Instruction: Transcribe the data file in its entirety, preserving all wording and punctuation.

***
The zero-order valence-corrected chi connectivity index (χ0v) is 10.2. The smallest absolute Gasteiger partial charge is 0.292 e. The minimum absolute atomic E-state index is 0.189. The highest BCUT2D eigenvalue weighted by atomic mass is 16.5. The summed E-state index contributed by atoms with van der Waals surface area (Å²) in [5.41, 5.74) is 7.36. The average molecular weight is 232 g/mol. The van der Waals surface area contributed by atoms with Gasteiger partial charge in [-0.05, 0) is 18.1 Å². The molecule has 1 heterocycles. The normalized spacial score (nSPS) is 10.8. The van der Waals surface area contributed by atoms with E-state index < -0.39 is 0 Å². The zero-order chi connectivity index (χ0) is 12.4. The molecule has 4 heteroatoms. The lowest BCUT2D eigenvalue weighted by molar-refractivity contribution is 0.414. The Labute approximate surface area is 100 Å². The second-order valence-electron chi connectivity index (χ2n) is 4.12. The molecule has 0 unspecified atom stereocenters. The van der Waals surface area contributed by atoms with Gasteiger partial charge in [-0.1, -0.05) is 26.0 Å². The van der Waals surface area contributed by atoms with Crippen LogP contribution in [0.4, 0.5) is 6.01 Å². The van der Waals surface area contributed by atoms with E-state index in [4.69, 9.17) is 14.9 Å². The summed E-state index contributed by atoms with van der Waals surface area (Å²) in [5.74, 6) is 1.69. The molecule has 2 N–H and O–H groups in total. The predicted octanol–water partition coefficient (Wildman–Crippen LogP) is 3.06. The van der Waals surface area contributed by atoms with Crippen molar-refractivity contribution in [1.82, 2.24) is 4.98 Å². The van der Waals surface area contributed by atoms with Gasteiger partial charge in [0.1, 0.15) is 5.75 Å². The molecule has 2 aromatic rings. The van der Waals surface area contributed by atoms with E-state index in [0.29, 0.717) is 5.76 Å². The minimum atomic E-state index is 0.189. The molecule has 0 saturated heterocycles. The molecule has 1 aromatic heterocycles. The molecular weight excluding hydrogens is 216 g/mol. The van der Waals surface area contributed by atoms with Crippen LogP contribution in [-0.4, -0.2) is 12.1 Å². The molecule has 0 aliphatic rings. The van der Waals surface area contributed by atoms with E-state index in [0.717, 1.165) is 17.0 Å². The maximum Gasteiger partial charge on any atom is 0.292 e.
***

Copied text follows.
The zero-order valence-corrected chi connectivity index (χ0v) is 10.2. The smallest absolute Gasteiger partial charge is 0.292 e. The minimum absolute atomic E-state index is 0.189. The highest BCUT2D eigenvalue weighted by atomic mass is 16.5. The summed E-state index contributed by atoms with van der Waals surface area (Å²) in [5.41, 5.74) is 7.36. The average molecular weight is 232 g/mol. The van der Waals surface area contributed by atoms with Gasteiger partial charge in [-0.05, 0) is 18.1 Å². The molecule has 1 heterocycles. The normalized spacial score (nSPS) is 10.8. The van der Waals surface area contributed by atoms with E-state index < -0.39 is 0 Å². The zero-order chi connectivity index (χ0) is 12.4. The molecule has 4 heteroatoms. The lowest BCUT2D eigenvalue weighted by molar-refractivity contribution is 0.414. The Labute approximate surface area is 100 Å². The second-order valence-electron chi connectivity index (χ2n) is 4.12. The molecule has 0 unspecified atom stereocenters. The van der Waals surface area contributed by atoms with Gasteiger partial charge in [-0.1, -0.05) is 26.0 Å². The van der Waals surface area contributed by atoms with Crippen LogP contribution in [0.4, 0.5) is 6.01 Å². The van der Waals surface area contributed by atoms with E-state index in [4.69, 9.17) is 14.9 Å². The summed E-state index contributed by atoms with van der Waals surface area (Å²) in [5.74, 6) is 1.69. The molecule has 2 N–H and O–H groups in total. The predicted octanol–water partition coefficient (Wildman–Crippen LogP) is 3.06. The van der Waals surface area contributed by atoms with Crippen molar-refractivity contribution in [1.82, 2.24) is 4.98 Å². The van der Waals surface area contributed by atoms with Gasteiger partial charge in [0.1, 0.15) is 5.75 Å². The molecule has 2 aromatic rings. The van der Waals surface area contributed by atoms with E-state index in [0.29, 0.717) is 5.76 Å². The minimum atomic E-state index is 0.189. The molecule has 0 saturated heterocycles. The molecule has 1 aromatic heterocycles. The molecular weight excluding hydrogens is 216 g/mol. The van der Waals surface area contributed by atoms with Crippen LogP contribution in [-0.4, -0.2) is 12.1 Å². The molecule has 0 aliphatic rings. The van der Waals surface area contributed by atoms with E-state index in [0.717, 1.165) is 17.0 Å². The maximum Gasteiger partial charge on any atom is 0.292 e.